Sticks and Stones may break my bones
But your words can totally destroy me
After I finished my blog article about the power of words, imagine my surprise at picking up the Detroit Free Press (8/25/13) and finding an article written by Kristen Jordan Shamus about...you guessed it...the power of words. This article was not about what we tell ourselves; it was about what we say to others, and the damage it causes.
The article dealt mainly with two recent incidents: 1) hate mail received by the grandmother of Max Begley, a 13-year-old Canadian boy with autism, which read in part "Do the right thing and move or euthanize him!!!"; and 2) a tweet from Jeff Rutledge against Texas State Sen. Wendy Davis calling her "retard Barbie".
When people resort to hurtful, hateful words aimed at cutting down others, it shows their sick need to boost their own egos by smashing some one else's. In today's world, that's called "bullying", and it seems to be pretty prevalent. Occasionally I read comments by readers to on-line news sites, and they all seem to quickly degenerate into derogatory rants by those cloaked in the safety of anonymity. I often wonder how anxious these same people would be to share their hateful opinions if their real names and real pictures were printed next to their hateful remarks.
I agree wholeheartedly with Ms. Shamus when she writes "It starts at home. We must teach our children not to name-call, not to delight in others' failures, to build one another up, not tear each other down. We must model that behavior in every way. We cannot allow them to treat classmates that way, nor can we write off such behavior as teasing among siblings."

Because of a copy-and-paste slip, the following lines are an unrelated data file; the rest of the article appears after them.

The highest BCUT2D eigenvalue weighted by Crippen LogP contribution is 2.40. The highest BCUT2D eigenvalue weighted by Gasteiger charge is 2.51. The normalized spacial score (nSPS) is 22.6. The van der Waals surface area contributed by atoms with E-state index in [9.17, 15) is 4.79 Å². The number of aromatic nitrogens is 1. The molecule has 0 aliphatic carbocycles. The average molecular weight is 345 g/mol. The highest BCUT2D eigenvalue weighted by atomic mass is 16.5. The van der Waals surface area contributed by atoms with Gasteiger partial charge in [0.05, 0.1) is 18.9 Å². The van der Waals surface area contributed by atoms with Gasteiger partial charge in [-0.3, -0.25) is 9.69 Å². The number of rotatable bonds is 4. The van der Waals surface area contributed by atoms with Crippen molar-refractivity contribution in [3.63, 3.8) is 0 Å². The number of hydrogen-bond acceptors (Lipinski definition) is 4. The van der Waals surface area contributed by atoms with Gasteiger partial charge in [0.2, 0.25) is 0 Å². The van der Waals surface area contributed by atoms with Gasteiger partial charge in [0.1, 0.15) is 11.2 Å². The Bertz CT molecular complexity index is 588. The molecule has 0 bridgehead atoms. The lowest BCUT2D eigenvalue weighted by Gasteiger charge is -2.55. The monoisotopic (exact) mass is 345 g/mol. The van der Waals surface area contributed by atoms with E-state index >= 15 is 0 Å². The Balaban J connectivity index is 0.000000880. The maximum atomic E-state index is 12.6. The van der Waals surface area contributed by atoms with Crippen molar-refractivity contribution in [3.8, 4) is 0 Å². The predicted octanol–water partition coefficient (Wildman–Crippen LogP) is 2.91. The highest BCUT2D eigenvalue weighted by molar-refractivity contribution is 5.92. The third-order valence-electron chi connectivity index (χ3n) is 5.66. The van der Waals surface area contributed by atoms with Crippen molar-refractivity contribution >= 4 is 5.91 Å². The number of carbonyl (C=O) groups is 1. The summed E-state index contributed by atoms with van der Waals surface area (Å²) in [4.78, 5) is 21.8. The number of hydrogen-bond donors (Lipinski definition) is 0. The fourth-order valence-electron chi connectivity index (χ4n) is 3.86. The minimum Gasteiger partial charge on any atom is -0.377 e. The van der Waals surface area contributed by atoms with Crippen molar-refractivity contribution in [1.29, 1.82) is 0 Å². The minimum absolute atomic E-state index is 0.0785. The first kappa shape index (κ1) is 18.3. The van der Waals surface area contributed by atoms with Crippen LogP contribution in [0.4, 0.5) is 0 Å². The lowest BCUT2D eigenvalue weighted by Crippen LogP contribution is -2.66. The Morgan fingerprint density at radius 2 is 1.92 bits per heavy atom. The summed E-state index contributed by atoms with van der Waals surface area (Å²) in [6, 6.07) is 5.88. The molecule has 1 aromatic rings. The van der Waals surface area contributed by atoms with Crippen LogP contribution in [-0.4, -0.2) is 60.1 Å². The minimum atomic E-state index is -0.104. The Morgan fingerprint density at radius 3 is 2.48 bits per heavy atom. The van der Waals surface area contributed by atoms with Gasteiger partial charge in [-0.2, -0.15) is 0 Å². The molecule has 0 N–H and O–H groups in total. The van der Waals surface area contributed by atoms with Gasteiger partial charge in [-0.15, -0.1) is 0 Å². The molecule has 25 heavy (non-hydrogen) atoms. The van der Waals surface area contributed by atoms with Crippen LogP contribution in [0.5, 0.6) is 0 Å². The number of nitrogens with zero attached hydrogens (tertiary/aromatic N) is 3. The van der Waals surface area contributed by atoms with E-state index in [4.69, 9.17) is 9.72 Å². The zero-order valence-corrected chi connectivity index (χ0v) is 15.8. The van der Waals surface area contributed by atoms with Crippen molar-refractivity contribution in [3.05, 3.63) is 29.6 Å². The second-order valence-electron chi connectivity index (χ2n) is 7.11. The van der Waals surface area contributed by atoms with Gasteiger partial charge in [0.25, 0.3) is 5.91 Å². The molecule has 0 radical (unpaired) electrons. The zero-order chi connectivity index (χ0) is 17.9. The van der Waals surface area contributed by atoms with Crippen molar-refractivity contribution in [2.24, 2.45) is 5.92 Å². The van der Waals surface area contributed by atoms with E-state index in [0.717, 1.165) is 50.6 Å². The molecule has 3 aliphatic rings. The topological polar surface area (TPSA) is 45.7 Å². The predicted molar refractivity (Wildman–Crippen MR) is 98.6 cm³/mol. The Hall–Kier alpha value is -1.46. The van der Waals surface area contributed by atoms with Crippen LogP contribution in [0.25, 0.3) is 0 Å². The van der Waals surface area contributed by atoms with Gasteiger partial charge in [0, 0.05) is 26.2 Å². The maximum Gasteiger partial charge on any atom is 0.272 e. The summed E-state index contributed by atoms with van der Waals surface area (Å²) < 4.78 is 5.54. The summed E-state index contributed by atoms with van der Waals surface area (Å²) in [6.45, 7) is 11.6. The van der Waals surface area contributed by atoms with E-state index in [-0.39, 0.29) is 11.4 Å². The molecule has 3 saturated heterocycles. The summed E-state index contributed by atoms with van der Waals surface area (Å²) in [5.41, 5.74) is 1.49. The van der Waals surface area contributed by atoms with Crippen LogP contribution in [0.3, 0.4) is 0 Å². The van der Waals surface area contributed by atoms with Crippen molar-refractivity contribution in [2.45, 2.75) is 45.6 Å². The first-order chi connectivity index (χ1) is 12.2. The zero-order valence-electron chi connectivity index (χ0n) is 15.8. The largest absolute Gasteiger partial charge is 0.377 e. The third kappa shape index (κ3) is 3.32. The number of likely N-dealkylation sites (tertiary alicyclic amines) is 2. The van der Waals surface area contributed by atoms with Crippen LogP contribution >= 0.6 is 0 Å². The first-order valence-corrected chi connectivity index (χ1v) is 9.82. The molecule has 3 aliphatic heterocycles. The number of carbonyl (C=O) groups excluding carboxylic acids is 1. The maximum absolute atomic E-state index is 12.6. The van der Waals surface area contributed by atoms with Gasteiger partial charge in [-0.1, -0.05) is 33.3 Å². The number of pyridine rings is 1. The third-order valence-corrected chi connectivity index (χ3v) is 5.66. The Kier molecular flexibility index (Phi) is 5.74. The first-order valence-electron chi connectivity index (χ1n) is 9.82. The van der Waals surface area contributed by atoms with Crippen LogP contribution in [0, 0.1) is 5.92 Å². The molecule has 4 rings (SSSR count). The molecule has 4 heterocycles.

We all have choices about what we will say and do. Please choose wisely.
* It's never "just an innocent prank" when anyone says or does something hurtful to another.
* Be tolerant of opinions that do not match your own. The freedom to form one's own opinion and
voice it without fear is one of the beautiful things about living in the U.S.
* For your children's sake, if you can't model love for those different from you, model tolerance.
* When someone relates something offensive about another person, call them on it. Tell them you
find it offensive and you don't want to hear it.
It is never all right to denigrate others. If you do, it says little about the other person but it screams volumes about you.